New Project started under in the imi - innovative medicines initiative

New Project started under in the imi – innovative medicines initiative

With November 2019 we are part of a consortium of the project with the name “Trials@Home”. The project has been funded under the EU innovative medicine initiative (imi).

The aim of the project is to provide a framework for remote decentralized clinical trials.

The official summary says: “In a conventional clinical trial, patients have to make regular trips to the clinic for check-ups to monitor their condition. Many patients are understandably put off by the distance to the clinic and how often they would be expected to make the trip, and many patients who initially join trials drop out for logistics reasons. Digital technologies and wearable devices mean it is now possible to assess patients remotely – while they are at home, or going about their daily lives. If used during clinical trials, they could dramatically reduce the number of times patients are expected to visit the clinic.

Trials@Home aims to explore the potential of digital technologies for use in ‘remote decentralised clinical trials’ (RDCTs). They will develop and test methods to streamline data collection as well as patient recruitment and retention. They will also discuss RDCTs with patients as well as regulators, payers, health technology assessment bodies (HTAs) and ethics bodies, to ensure that the project outcomes can be implemented. At the heart of the project is a study in which one group of patients will have the conventional clinical trial experience with regular clinic visits; a second group of patients will participate completely remotely; and a third group will follow a partly conventional / partly RDCT approach. The project will use the results of this study to identify which approaches are best for patient satisfaction, data quality and other parameters.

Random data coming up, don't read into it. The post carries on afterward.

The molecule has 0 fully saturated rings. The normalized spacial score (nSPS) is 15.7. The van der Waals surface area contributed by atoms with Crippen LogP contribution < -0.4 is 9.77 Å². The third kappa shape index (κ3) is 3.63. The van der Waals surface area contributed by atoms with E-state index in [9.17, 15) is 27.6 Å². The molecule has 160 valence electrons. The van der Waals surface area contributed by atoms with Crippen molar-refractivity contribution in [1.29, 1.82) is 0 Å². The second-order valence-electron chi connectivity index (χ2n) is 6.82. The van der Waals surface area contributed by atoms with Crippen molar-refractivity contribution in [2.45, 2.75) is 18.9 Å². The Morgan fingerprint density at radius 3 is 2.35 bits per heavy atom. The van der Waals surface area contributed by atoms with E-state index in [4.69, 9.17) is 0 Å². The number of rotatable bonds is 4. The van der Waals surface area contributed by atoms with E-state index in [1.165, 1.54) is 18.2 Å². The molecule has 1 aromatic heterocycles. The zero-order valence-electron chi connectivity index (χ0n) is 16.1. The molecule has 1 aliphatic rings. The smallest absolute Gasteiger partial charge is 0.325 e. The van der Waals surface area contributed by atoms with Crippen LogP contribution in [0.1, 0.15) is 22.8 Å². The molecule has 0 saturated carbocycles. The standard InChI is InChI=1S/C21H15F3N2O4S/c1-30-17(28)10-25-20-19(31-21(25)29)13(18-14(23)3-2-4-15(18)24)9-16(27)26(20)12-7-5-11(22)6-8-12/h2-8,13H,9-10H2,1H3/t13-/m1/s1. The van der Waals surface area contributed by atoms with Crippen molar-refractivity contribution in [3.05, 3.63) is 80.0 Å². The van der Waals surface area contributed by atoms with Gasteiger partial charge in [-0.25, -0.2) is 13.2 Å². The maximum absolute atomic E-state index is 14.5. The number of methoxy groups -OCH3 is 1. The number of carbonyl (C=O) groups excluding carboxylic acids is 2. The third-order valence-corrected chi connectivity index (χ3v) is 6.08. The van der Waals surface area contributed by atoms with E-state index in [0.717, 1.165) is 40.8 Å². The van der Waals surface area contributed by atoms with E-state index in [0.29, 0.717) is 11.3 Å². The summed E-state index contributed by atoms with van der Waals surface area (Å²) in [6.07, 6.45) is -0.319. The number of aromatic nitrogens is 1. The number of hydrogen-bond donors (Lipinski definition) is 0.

If successful, RDCTs could make it easier to recruit and retain larger numbers of patients, including people from groups that are often under-represented in trials. Furthermore, as data collection would be more or less continuous, the results would be more reliable and more representative of the real world.”

I am looking forward to this challenging but innovative project. The eHealth Institut of the FH Joanneum is leading the Technical Workpackage and is responsible for managing the selection as well as the quality scan of technology for all the phases relevant in RDCTs.

The project is supported by all major pharmaceutical industries and associations in Europe, universities, research institutes as well as a selection of small, medium as well mid-size enterprises. The project is running for 5 years and has a total budget of 38 Million Euro.

For more information see the official homepage as well as the respective imi.europe page.